In the years since she says extraterrestrial beings took her from her suburban yard outside Rochester, New York, Virginia Stringfellow has kept her story mostly within a close-knit community of people who say they have also encountered UFOs. But over the past year, that pool has grown: Each of her monthly locals-only UFO meetups average about five new people who believe they have seen a mysterious object in the sky — not including about 50 out-of-towners who have tried to join. “I have to turn away people,” said Stringfellow, 75. Sign up for The Morning newsletter from the New York Times Sightings of unidentified objects in 2020 nearly doubled in New York from the previous year, to about 300, according to data compiled by the National UFO Reporting Center, or NUFORC. They also rose by about 1,000 nationwide, to more than 7,200 sightings. But according to ufologists (pronounced “yoof-ologists”), as those who study the phenomena call themselves, the trend is not necessarily the result of an alien invasion. Rather, it was probably caused in part by another invader: the coronavirus. Pushed to stay home by lockdown restrictions, many found themselves with more time to look up. In New York, droves of urbanites fleeing the virus took up residence in places such as the Catskills and the Adirondacks, where skies are largely free from light pollution. About a quarter of the reports nationally came in March and April of last year, when lockdowns were at their most strict. Glimmers wobbling across the sky have gone viral on TikTok, racking up millions of views. Longtime UFO enthusiasts say the pandemic clearly has more people scanning the night skies. But there is another reason that the public might be newly receptive to the idea that the flicker on the horizon is worth reporting: The Pentagon revealed over the summer that it would soon convene a new task force to investigate so-called “unidentified aerial phenomena” observed from military aircraft. Last year, it declassified three videos of such sightings. In addition, the $2.3 trillion appropriations package signed late last year by then-President Donald Trump includes a provision that the secretary of defense and director of national intelligence collaborate on a UFO report and release it to the public. “It’s encouraging to many of us in the field of ufology that the government is willing to confirm that they are aware of these circumstances, that they are conceding that people are reporting these events,” said NUFORC director Peter Davenport. Previously, he said, the government appeared to have believed “that people like me are just crazy — and we’re not.” Davenport and his peers are quick to point out that any uptick in sightings does not mean a spike in flying saucers. Unidentified flying objects are just that — airborne phenomena that have not yet been identified. The vast majority of sightings called in to the reporting center are swiftly determined to be things such as birds, bats, satellites, planes and drones, he said. A number of sightings last year were quickly identified as satellites launched by SpaceX, Elon Musk’s space-exploration initiative that conducted test runs over northern Idaho last year. One viral TikTok video of an object hovering in New Jersey last year turned out to be a Goodyear blimp. “A skilled UFO investigator is one of the most skeptical people around,” Davenport said. Only a small fraction of reports scrutinized by NUFORC, which is based in Washington state, are truly not identifiable. That proportion has not changed even as more calls have poured in, according to Davenport. Ufologists are frequently prickly when it comes to the subject of apparent increases in UFO sightings, warning that bumps occur with regularity over the years, and are a favorite subject of news reports. The coverage itself may also drive up sightings, they warn. In New York, as city dwellers have tried to escape the virus by relocating to the countryside, they have driven up rural sightings, said Chris DePerno, assistant director of the New York state branch of the Mutual UFO Network, a nonprofit organization that uses civilian investigators to study reports of UFOs. Absent urban light pollution, he said, the transplants are taking new notice of the night sky and whatever may be in it. “They come up toward the Hudson Valley — it’s beautiful up there, you get clear skies and then all of a sudden you see this thing zipping through the sky, that stopped on a dime, goes straight up, takes off again, stops, comes back. We’re talking incredible speeds,” said DePerno, a retired police detective. “With the COVID thing, more people are looking up.” The seeming uptick in reports has come as a relief to some who say they’ve seen mysterious floating craft but feared they were alone. “Because of the Pentagon being outed, there is more news now, there is more reporting now,” said Stringfellow, who goes by Cookie. “People aren’t so afraid to say, ‘Oh, jeez, I was in the woods now, or I was by the lake, and this thing came down.’” But for a 65-year-old retired New York State Park Police officer from Granville (along the state border with Vermont) who asked not to be named because he worried about going public with his belief in UFOs and extraterrestrial life, full acceptance still feels a ways off. The lingering fear of ridicule may be suppressing the true numbers of UFO sightings, he suggested; there might, in fact, be more out there. He urged city folks to stay calm should they see a UFO, just as he did one evening about 30 years ago, when, he said, he spotted a football-fields-long object floating beside the Taconic State Parkway as he finished a patrol shift. And most important, he said, people should not let fear of being mocked prevent them from reporting what they see. If enough people report UFOs when they see them, he said, the world will believe they are telling the truth. This article originally appeared in The New York Times. © 2021 The New York Times Company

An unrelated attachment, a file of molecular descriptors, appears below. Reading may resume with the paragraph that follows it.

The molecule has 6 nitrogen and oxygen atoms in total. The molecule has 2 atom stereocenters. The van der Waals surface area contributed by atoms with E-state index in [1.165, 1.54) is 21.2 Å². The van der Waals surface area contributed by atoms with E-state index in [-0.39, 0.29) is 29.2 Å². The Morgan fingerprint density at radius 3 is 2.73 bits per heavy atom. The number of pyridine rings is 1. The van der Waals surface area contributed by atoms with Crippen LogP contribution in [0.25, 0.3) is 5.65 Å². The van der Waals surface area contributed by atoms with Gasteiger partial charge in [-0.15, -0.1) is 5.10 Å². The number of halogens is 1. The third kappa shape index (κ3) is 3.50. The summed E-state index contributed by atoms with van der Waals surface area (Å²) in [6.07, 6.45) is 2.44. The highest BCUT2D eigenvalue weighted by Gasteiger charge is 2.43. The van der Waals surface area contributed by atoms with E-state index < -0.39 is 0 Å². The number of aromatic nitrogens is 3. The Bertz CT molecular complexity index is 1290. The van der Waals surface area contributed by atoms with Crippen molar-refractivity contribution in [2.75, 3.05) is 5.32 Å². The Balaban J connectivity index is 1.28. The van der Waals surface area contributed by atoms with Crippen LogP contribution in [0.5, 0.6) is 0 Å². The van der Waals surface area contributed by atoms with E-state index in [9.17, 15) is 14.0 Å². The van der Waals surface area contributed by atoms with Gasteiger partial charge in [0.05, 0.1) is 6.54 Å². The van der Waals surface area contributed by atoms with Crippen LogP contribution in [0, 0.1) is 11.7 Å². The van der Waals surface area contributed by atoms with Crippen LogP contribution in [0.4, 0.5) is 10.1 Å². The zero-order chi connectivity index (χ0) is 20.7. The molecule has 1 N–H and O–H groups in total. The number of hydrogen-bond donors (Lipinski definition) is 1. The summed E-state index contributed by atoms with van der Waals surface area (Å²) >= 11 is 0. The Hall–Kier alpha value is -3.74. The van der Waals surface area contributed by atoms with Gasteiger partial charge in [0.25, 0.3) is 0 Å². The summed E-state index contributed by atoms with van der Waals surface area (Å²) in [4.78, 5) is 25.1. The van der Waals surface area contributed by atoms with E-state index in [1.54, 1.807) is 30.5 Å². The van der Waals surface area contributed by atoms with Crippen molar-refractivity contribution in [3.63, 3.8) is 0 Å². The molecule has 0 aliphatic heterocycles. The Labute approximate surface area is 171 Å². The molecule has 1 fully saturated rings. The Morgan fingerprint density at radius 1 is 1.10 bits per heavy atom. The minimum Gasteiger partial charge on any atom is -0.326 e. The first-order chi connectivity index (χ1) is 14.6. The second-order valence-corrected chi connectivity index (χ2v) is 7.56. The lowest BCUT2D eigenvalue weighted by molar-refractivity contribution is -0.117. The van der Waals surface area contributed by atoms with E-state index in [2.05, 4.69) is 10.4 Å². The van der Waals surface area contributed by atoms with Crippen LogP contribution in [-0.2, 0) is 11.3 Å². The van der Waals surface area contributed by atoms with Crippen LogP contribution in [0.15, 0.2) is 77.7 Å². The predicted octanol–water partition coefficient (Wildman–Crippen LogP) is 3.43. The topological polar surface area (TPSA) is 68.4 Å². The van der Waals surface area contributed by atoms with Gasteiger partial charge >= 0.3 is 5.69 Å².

- Business Insider